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Practice what you preach

I have recently started reading/watching/growing obsessive over Game of Thrones. For those unacquainted with the glorious story that is Game of Thrones, it’s more or less a medieval fantasy drama with mud, blood and swords. But before you presume it is for nerds and geeks alone, there is drama and political intrigue throughout, and enough cliff-hangers and twists to make the reader/viewer/obsessive despair of where the story is going, but persist in watching it. A mythical The Thick Of It, if you will.

One of the first characters we get to root for is an honorable man named Eddard Stark – father, protector, lord of Winterfell. He is a just man, and strives to do what is right in every situation, be that for his family, his king, or the kingdom. There is just one problem. He has a son, conceived while at war, when his newlywed wife was pregnant with their first child. Children born out of wedlock feature prominently in Game of Thrones, but Jon Snow (unfortunately co-incidence, but no, not the newsreader) is a constant reminder of Lord Stark’s one moral failing. Every time he is praised for his honour, there is always a reminder that despite his high standing and strong sense of morality, he has a blemish upon his record in the form of an out-of-wedlock child.

It occurred to me that often, our moral failings can be the one thing that people remember about you. I recently heard of a man who used to work with my colleagues, and was moved on to another location before I arrived. He was described as loutish and sexist, with all kinds of attendant prejudices. Now, I have not met the man, but all I have been told about him has been negative and unpleasant. He may have had his good side, and yet he is remembered for his character failings.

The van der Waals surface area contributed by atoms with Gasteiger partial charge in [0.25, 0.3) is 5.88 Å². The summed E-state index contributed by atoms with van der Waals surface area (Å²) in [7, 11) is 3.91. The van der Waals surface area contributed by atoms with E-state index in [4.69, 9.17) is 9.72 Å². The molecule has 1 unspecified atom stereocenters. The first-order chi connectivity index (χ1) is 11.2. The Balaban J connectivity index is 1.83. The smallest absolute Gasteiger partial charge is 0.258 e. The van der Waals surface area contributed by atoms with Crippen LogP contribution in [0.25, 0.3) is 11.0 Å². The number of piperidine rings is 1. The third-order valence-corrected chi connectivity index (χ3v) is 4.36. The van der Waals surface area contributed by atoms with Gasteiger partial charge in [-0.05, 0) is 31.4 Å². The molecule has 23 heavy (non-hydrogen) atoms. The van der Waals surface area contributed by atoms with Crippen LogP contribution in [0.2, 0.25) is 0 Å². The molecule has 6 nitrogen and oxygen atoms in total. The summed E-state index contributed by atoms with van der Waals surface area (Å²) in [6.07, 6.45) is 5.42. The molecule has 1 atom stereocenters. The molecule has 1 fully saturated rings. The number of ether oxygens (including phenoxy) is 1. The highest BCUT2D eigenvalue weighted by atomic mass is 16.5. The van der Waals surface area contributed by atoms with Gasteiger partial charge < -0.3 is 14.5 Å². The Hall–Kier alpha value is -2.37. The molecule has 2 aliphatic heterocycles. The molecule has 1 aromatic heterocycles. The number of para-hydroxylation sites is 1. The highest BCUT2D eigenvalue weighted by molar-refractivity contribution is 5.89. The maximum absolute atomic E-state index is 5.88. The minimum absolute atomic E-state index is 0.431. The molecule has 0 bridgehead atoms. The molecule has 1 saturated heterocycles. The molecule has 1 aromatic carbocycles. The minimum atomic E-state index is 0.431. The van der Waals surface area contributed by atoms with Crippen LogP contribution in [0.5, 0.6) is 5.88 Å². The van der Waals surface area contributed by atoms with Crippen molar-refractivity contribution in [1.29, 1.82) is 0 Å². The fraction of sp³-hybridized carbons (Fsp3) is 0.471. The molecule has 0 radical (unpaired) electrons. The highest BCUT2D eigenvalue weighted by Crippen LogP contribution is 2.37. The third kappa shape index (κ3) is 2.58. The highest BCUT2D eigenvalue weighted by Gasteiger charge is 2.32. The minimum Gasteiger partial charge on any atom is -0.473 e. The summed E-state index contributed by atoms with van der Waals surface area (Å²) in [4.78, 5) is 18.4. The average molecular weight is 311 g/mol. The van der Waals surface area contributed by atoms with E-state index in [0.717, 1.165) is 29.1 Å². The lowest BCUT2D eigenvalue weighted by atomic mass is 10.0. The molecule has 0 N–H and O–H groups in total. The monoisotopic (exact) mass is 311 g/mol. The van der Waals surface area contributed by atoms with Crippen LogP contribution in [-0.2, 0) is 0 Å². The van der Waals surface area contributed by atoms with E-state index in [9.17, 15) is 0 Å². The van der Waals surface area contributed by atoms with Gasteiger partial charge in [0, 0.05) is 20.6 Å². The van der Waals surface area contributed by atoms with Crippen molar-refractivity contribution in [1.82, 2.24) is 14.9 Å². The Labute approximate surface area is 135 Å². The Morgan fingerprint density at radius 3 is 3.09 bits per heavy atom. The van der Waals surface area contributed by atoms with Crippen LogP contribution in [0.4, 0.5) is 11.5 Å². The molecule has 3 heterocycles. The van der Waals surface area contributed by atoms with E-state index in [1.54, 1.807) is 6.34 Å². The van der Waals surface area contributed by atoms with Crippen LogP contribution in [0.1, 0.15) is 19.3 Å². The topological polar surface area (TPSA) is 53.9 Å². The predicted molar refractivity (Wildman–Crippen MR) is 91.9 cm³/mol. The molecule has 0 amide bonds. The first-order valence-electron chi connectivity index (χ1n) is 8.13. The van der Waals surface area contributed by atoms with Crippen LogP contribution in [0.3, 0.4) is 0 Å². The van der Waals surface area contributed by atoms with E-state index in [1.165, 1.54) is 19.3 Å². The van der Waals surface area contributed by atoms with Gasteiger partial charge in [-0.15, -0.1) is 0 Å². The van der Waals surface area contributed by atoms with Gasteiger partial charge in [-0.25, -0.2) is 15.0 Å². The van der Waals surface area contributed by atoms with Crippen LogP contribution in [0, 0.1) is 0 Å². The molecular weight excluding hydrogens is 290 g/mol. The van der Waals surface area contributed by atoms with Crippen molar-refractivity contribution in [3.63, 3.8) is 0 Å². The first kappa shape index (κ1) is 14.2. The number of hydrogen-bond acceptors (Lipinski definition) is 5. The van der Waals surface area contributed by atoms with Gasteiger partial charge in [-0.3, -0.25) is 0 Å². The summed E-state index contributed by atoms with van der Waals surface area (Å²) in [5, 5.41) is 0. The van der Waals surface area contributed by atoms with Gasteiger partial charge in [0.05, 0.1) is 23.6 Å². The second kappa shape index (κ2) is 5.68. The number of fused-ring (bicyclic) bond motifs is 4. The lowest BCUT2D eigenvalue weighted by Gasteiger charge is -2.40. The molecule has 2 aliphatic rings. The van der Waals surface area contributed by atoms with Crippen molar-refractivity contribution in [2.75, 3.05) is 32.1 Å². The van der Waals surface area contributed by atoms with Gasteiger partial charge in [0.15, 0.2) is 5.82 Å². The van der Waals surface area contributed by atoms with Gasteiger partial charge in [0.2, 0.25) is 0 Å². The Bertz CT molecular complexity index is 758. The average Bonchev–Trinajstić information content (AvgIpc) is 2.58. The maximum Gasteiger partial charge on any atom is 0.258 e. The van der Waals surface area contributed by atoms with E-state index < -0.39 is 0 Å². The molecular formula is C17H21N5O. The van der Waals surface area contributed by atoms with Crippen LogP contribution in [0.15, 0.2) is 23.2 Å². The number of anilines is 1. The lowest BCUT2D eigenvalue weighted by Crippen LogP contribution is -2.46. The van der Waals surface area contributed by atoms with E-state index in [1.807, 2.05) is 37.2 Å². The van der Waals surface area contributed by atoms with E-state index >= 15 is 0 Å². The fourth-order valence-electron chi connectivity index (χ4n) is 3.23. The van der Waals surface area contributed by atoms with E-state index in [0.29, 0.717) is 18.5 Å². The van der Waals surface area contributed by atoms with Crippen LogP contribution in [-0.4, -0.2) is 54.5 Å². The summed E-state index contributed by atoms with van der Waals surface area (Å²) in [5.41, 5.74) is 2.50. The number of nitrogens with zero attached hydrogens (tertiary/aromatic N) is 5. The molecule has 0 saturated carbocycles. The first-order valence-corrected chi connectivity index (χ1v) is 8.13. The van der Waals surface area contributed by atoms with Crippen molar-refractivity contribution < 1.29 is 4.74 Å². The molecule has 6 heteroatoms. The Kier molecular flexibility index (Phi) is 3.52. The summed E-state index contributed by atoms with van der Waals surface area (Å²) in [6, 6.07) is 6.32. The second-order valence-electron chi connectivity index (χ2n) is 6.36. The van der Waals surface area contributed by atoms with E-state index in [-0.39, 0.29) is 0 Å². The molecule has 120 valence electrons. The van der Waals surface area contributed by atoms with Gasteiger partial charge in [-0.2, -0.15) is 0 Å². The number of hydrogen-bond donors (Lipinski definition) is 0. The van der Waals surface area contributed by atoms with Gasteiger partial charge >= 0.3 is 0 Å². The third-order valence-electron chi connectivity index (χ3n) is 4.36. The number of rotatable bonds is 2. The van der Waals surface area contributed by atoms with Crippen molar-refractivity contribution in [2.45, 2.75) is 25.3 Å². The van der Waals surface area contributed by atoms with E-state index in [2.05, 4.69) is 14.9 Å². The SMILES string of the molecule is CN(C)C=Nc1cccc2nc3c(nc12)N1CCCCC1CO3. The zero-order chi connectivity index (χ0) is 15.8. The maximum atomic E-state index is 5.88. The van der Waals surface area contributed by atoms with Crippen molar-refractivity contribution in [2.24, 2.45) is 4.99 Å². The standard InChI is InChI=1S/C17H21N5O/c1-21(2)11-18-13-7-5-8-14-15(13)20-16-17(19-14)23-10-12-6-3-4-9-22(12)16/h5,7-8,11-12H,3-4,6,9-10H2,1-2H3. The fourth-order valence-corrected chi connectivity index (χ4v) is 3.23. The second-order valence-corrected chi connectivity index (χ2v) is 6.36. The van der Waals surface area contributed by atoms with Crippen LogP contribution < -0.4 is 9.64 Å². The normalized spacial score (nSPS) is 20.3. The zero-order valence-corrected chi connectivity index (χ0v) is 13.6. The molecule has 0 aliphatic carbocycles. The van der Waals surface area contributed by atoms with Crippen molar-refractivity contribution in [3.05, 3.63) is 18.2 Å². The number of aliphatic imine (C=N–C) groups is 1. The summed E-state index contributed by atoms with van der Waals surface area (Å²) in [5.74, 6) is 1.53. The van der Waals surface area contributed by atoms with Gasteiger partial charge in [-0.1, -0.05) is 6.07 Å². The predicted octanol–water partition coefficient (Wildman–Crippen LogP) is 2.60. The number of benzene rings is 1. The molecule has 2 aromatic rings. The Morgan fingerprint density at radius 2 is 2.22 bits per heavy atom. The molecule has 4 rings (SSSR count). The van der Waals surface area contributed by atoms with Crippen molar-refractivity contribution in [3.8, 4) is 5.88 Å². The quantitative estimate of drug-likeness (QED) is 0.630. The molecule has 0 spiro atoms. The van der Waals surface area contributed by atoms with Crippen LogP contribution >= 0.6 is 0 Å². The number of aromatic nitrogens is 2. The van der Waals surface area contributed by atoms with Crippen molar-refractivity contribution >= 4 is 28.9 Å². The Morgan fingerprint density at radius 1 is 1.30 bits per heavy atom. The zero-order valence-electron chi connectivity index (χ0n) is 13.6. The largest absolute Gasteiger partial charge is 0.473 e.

If we are to claim to follow Jesus, we have a particular call to live our lives in an honourable way. One slip, and we can be remembered by some people as the guy who drank a few too many and did something crass, or got angry when the project wasn’t going our way. What we do flavours the world’s opinion of Jesus. To practice what we preach, to coin a phrase, is not easy, but it is necessary.

To read more from David, keep checking out the Men@Work blog page, or take a look at his own blog This Is Not Important.


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  • Aayushi said:
    18/10/2012 05:05

    Funny you posted this because this is a question I think I found the answer to recently (at least for myself) and YES happiness is without a doubt a choice, a state of mind, an intrinsic decision one makes to count our blessings and be thankful for ALL the things we have. I made a decision to be positive and happy this year (and hopefully for life) and guess what I am!!!! Nothing much has changed in my life, just my attitude. But you know what, I've also noticed that with changing my attitude and deciding to be happy no matter what good things in my life are beginning to materialize little by little. It's quite amazing!!!

  • Steve Bray said:
    08/03/2013 12:50

    Funny thing, I was musing on the truth of your observation when I had the thought that there were times when Jesus ( and the Apostles) left a negative impression.........depends on the audience as much as the 'performer' I guess. But it is a reminder not to be prejudiced by hearsay.